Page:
refitting SKUK Romany cockpit rim

I purchased a used Romany. The cockpit rim has cracks in the bonding material on both sides. Does anyone have experience with refitting or otherwise repairing one of these? SKUK website has a short writeup on refitting a cockpit rim.
They state in part: Fixing Rim: Fill the space between the cockpit rim and deck. We use a mixture of Gelcoat/Pre-Gel/Catalyst or you could use a Methacrylate Adhesive e.g. Plexus MA300 or Adekit A300.

If anyone has experience with doing this repair or any suggestions in general, it would be appreciated.

Gelcoat doesn’t have much inherent strength. I disagree with the recommendation. I’d use epoxy with filler added to a paste-like consistency. There are a ton of resources on fiberglassing that would do this more justice than I can.

I was surprised to read they used Gelcoat/Pre-Gel/Catalyst. But if that is what they use for initial install it must work fairly well because I can find no articles or YouTube videos on doing the repair so it must not be a big issue, yet SKUK does have it under there repair section, so who knows. I agree though that an epoxy solution sounds better to me. Personally I find the whole idea of the cockpit rim being a bonded insert a little strange. I would expect most manufactures glass the rim to the deck.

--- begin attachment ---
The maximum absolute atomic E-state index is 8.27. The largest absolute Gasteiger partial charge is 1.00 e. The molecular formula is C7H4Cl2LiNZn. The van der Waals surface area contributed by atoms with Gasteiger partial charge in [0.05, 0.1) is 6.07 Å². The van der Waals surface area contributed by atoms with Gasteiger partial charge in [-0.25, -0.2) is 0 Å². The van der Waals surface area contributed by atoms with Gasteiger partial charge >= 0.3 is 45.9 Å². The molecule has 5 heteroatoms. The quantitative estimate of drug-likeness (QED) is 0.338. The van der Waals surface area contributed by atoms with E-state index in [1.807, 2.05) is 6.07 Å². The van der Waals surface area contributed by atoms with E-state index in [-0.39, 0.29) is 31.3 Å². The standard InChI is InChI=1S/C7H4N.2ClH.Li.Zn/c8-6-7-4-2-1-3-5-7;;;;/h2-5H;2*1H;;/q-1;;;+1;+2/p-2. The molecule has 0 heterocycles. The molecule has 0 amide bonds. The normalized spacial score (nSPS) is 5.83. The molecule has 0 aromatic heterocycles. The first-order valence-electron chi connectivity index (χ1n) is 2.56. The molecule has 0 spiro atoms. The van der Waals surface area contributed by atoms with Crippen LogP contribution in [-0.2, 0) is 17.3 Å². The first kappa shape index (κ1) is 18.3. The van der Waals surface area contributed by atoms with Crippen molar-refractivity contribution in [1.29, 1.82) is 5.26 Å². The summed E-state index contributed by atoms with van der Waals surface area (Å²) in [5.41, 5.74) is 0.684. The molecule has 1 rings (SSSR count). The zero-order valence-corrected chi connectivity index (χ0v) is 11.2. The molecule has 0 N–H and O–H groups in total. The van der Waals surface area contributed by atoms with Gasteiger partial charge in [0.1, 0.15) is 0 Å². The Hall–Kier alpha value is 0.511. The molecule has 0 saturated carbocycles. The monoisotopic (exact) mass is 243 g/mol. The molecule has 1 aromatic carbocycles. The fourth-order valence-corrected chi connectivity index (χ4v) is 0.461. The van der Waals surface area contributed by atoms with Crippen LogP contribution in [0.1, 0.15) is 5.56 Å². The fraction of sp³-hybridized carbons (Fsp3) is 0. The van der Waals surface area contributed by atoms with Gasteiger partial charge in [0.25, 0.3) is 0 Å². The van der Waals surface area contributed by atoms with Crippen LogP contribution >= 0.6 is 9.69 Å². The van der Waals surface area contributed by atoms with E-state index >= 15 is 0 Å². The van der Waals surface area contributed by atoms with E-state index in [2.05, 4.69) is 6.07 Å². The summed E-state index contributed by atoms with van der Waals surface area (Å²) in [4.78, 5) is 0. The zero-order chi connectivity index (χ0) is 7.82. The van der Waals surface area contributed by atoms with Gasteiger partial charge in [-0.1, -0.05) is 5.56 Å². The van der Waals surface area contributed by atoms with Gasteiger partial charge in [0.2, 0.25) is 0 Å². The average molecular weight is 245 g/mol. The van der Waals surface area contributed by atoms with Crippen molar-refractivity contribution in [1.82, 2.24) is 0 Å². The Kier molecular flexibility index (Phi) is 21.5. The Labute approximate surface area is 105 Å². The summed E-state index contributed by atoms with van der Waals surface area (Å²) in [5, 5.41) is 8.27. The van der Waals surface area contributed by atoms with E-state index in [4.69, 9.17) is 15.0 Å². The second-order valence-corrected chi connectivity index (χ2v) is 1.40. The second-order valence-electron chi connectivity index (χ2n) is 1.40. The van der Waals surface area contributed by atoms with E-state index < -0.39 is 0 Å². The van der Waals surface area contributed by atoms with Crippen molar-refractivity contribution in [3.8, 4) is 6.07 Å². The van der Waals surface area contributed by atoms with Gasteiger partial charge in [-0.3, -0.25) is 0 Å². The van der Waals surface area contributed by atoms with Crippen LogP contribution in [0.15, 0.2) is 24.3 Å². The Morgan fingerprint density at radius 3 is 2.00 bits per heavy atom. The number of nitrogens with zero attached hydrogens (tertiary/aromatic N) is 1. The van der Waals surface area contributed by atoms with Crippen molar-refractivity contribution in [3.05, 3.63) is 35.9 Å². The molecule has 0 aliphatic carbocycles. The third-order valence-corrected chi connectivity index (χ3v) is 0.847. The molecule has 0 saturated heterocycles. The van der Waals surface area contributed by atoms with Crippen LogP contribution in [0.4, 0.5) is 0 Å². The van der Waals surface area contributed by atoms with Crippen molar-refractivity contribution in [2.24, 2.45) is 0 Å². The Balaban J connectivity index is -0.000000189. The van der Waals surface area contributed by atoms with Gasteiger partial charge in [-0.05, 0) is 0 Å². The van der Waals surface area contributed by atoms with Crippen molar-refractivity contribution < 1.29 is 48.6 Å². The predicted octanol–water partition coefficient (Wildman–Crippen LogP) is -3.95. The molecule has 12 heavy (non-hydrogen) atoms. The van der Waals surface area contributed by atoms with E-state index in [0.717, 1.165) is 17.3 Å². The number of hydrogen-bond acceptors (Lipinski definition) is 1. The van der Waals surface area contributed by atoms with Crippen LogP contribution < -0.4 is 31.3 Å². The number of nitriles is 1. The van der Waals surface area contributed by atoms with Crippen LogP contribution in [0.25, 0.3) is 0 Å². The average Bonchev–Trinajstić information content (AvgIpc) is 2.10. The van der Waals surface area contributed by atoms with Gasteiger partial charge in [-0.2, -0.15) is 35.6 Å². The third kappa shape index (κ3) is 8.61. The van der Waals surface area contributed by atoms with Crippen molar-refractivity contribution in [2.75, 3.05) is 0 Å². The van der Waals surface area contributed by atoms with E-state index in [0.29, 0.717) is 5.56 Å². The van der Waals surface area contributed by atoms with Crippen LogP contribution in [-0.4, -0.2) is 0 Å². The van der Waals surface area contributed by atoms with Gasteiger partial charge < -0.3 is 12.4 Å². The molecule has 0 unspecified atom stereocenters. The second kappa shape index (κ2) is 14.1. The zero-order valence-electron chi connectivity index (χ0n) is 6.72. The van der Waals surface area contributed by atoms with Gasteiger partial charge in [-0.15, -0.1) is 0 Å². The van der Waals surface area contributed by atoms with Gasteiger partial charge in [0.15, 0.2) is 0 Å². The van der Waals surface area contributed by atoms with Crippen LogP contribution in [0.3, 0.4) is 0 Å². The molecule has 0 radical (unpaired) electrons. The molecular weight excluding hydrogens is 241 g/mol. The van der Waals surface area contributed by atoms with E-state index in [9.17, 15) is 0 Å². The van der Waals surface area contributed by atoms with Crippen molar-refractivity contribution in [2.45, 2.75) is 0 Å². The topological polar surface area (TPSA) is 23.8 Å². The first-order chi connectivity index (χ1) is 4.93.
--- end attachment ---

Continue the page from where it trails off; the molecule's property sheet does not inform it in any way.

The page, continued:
Considering that they have never learned how to build a boat properly in the first place, it doesn’t surprise me that their repair instructions are as sketchy as their construction. Thickened marine epoxy is the best way to go and arguably the way it should have been bonded in the first place.

Thanks for the input… what would I use to thicken the marine epoxy?

West Systems website will have a few or more options with different purposes in mind. Stir in powder to your desired consistency. Do not breath it some is light and flies right in your face if not careful.

Thanks… I will visit my West Marine and see what they have.

Read them all for desired purpose.

I’ve used Cabosil (fumed silica) and chopped fiberglass as fillers. Cabosil makes a paste that’s easy to spread smoothly, but glass fibers can be a bit lumpy. Both make the epoxy harder to sand. I’ve also used talc as a filler, but it’s somewhat soft and doesn’t thicken the epoxy as well as the other fillers, so it’s more likely to run.
Regardless of the filler you choose, mix it to a non-running consistency and don’t clamp it too hard. Otherwise, you’ll squeeze all of the glue out of the joint and it will be weak.

Thanks for the suggestions.